Answering the Question: Why Do My Heels Hurt?
If heel pain is an unwelcome guest in your daily life, you are far from alone. Millions of people experience heel pain, and we certainly wish more people would come see us to find the relief they deserve!
The first step toward treating heel pain of any sort is figuring out why that discomfort is happening in the first place. There is unfortunately no one treatment that will eliminate every case of heel pain out there. Many different conditions can lead to heel pain, and those conditions can have different contributing factors as well.
So when you ask, “Why do my heels hurt?”, there might be more potential answers than you expect. But finding that answer and using it to provide you a treatment plan that best suits your needs is what we do.
What Causes Heel Pain?
When many people mention “heel pain,” it can refer to discomfort anywhere within the heel area. There are many soft tissues and bones that could potentially be involved, ranging from the Achilles tendon to the plantar fascia and even the heel bone (calcaneus) itself.
In many cases, something has become injured or strained. While this may potentially happen from sudden trauma, more cases of persistent heel pain tend to arise from overuse or a history of repetitive impacts against the area. In other words, something is being forced to endure more force than it can handle over time, and without enough opportunity to rest and recover.
A few of the more common heel pain conditions we see include:
- Plantar fasciitis. This is a strain of the plantar fascia, a thick tissue that runs along the underside of the foot from the heel bone to the toes. When it becomes overstressed, microtears can develop in the band, often leading to pain in the bottom of the heel as soon as someone gets out of bed or starts moving again after a long period of inactivity.
- Achilles tendinitis. This is strain and irritation of the Achilles tendon, which connects the calf muscles to the heel bone. Pain from this condition tends to be felt in the back of the heel, or just above it.
- Stress fractures. These are hairline cracks that can occur along the surface of a bone because of too much repetitive stress and too little rest. Distance runners tend to be at a higher risk of this condition.
There are many poor potential conditions that can be responsible for heel pain, from bursitis to peripheral neuropathy.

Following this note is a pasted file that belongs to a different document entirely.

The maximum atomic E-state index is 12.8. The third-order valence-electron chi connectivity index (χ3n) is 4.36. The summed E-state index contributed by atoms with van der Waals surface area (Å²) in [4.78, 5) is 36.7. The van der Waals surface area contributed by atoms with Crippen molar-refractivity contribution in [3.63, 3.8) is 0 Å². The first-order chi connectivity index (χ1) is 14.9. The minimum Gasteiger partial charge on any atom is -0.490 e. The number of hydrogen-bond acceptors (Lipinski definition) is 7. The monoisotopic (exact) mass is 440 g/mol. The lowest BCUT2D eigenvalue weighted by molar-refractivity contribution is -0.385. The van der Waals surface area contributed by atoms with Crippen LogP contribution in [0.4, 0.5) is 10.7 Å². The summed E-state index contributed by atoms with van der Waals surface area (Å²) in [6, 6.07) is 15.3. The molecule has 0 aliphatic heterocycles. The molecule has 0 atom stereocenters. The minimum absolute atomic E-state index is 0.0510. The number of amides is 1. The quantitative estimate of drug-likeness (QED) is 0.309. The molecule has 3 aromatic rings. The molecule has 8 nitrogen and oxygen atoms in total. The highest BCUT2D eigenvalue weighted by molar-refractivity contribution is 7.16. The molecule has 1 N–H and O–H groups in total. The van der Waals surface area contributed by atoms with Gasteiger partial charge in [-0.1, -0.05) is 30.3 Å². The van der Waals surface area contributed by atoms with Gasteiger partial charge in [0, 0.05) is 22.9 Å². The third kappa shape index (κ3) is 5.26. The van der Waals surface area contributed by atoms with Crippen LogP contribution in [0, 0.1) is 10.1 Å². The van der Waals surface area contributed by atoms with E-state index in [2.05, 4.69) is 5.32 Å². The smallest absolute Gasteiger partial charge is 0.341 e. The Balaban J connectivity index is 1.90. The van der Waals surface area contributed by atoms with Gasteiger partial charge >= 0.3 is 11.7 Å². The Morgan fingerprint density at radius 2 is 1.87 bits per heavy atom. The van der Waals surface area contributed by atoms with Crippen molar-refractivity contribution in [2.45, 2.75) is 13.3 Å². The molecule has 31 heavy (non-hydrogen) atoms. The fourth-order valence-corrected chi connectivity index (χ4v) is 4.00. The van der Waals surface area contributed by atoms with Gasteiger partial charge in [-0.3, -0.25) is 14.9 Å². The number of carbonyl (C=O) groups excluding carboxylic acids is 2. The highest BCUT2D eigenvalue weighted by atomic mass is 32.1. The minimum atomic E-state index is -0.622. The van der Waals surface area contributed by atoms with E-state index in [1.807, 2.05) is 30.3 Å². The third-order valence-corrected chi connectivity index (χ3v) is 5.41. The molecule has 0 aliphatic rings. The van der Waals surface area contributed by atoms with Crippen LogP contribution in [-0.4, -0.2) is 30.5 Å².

Even when we can properly diagnose the condition, however, it does not always provide us the entire story. We also need to know the underlying causes of the condition to best address your heel pain as a whole.
Finding the Sources of Heel Pain
Even when two people have been diagnosed with the same heel pain-causing condition, the reasons why that condition is prevalent may differ between them.
If you provide the same exact type of treatment for these two patients, it could effectively address the underlying cause of one but not the other. One finds relief; the other does not!
That’s why we need to understand the full picture when it comes to every case of heel pain. If we address only the symptoms but not the factors contributing to them, recovery either does not happen or is only temporary. The same problems that caused heel pain in the first place will pull off a repeat performance.
What types of factors may we be looking for? Some of them include:
- Abnormalities in foot structure. Flat feet, high arches, and other abnormalities can cause excess weight and pressure to be shifted to certain areas of the foot, increasing strain and leading to pain.
- Overuse. You may be exerting too much pressure on your feet through different activities, or constantly putting them through their paces without providing enough time and opportunity for recovery.
- Environment. Jobs or lifestyles that involve spending a great deal of time on hard surfaces can contribute to chronic discomfort.
- Improper footwear. A bit like environment, shoes that do not fit properly or do not provide the right types of support can cause problems.
- Excess weight. Being overweight places more overall pressure on the feet, which can influence heel pain.
More than one factor may be involved, and it’s important that we address all of them in our overall treatment plan.
While some recommended courses of treatment, such as laser therapy and anti-inflammatory medications, are designed to aid directly in recovery and relief of symptoms, other forms of treatment have the additional goal of addressing underlying causes and preventing them from causing further trouble in the future. These may include:
- Custom orthotics, to help properly redistribute weight across the feet.
- Changes to more accommodating and supportive footwear.
- A stretching or exercise regimen that will help condition vulnerable areas and everything connected to them. (For example, stretches for the calves may be recommended to help them present less stress on the Achilles tendon and heel bone.)
- Changes to your environment, such as anti-fatigue mats at work or more opportunities to get off your feet, if possible.
- Changes to workout and activity routines that will keep you moving while placing less substantial stress on your feet.
A Comprehensive Plan for Heel Pain Relief
Heel pain is very rarely a problem that can’t be handled. Most cases can be resolved within a few months with the right conservative approach. Surgery is almost never necessary.
But you can’t take the first steps toward relief until you know what’s behind the problem. That’s where we come in.
Schedule an appointment at Michigan Foot & Ankle Specialists by calling (313) 582-6222 or by filling out our online contact form.
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7243 Chase Rd.
Dearborn, MI 48126
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